For a short time in Tears of the Kingdom we get to fight alongside companions around Hyrule as we attempt to complete Temples spread around Hyrule. Whereas Breath of the Wild was a lonely game, with Link battling on his own for much of the adventure, fighting alongside the new sages in Tears of the Kingdom was a welcome feature. After we complete the temples we can then summon the shadows of these sages, being able to use their abilities to help us on our adventures. Personally I would love to fight side by side with Zelda, however, that wasn’t to be, but fighting alongside our sage companions did change Tears of the Kingdom for the better.

Magical powers

We’re used to magic being used in Zelda games, with Link using various wands and magical powders in previous titles like A Link To The Past. Here in Tears of the Kingdom we got to use very strong abilities, in Recall and Ascend. Recall was the ability to turn an object back through time, a power given to us via Princess Zelda and her secret stone. Ascend was the ability to traverse through solid matter, allowing us to get out of caves quickly. Combining these powers in Link’s whole repetiore of abilities made Link super powerful, and also made oru adventures around Hyrule much easiser.

Fusing Weapons

Weapon durability was a feature added in Breath of the Wild, which meant weapons would break after using them for a short period of time. This was a dramatic departure from previous Zelda games, which had Link using one or two swords throughout his adventures in Hyrule. Now, Link could pick up any weapon he found or took from enemies, and use them to his advantage. To alliviate the weapon durability, Nintendo introduced Fuse, an ability to allow Link to fuse weapons together, plus items together too. Two swords could be fused, two shields, even items added to arrows. Fused weapons not only had more durability, meaning they could be used for longer, but also increased their damage output making Link even more dangerous than before.


The HUD was dramatically improved for Tears of the Kingdom, including many new features that helped Link on his adventure. The mini-map displays latitude and longitude, along with altitude, which is useful given how much time Link spends in the air. Up on the d-pad now allowed for easy access to materials, which was great when fusing items to arrows. Icons for caves, together with checkmarks if the caves were completed, were another great addition. Finally, the radial menu for Link’s abilities allowed for quick and easy access, which was a vast improvement over Breath of the Wild’s UI.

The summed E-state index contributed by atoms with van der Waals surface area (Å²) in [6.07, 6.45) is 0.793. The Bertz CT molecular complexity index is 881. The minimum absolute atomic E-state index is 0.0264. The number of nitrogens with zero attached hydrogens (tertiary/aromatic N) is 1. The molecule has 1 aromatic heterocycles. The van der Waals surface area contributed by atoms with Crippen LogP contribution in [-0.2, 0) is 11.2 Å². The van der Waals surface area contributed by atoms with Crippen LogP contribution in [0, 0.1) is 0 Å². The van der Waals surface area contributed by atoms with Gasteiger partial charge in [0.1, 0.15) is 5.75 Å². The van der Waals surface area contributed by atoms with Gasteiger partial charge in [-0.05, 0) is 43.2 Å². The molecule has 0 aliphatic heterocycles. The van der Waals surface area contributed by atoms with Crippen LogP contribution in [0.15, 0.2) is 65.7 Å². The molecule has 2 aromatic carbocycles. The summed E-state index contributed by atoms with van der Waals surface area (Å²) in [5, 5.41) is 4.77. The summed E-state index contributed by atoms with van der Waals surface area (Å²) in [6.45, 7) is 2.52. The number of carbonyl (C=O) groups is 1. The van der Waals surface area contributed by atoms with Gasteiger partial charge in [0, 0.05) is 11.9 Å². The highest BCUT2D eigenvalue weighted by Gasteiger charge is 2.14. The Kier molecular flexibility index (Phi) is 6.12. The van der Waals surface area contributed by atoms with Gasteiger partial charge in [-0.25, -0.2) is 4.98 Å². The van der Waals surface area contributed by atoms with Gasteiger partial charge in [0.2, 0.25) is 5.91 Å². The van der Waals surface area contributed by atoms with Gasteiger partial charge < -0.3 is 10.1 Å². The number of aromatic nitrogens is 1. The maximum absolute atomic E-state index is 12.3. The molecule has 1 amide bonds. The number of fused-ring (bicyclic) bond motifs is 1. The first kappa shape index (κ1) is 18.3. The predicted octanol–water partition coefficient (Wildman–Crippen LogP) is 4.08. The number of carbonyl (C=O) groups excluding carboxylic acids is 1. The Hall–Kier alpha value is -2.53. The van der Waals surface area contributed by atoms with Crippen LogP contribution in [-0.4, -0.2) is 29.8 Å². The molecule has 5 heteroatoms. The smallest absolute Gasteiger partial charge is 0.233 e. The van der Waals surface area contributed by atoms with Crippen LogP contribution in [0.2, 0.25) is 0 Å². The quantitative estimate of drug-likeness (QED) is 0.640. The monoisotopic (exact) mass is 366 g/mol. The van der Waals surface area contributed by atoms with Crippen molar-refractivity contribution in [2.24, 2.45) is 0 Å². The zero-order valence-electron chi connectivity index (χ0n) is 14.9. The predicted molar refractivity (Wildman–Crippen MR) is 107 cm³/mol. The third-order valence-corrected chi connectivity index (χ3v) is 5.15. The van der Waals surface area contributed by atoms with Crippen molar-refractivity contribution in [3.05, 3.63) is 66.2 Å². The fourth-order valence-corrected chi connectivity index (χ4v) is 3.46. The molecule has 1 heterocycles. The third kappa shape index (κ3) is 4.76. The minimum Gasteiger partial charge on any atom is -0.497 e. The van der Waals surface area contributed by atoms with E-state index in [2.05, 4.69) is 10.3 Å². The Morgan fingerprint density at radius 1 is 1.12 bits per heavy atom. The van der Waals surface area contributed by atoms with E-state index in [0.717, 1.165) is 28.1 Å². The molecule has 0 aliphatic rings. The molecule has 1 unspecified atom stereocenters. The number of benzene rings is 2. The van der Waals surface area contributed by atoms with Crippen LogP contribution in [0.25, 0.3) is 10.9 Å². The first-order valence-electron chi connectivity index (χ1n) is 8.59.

Skydiving is perhaps one of the most satisfying elements of Tears of the Kingdom, and changed the way Link travels around Hyrule. The Sky Islands combined with the Towers that shoot you up into the air, and then Link can either land on a sky island to explore, or skydive down to the ground, or even below ground if the player chooses. If Breath of the Wild was all about climbing any surface to help exploration, then Tears of the Kingdom is all about taking to the skys. The addition of the wing suit makes this even better, given through upgrades you can completely negate fall damage. Perhaps more was made of the sky in the marketing materials prior to the game’s release, it’s still breathtaking jumping off the Great Sky Island and gliding diving to the ground, opening your paraglider at the last second to gently land on the ground.

Let me know in the comments what you think about the ways Tears of the Kingdom changed the Zelda series.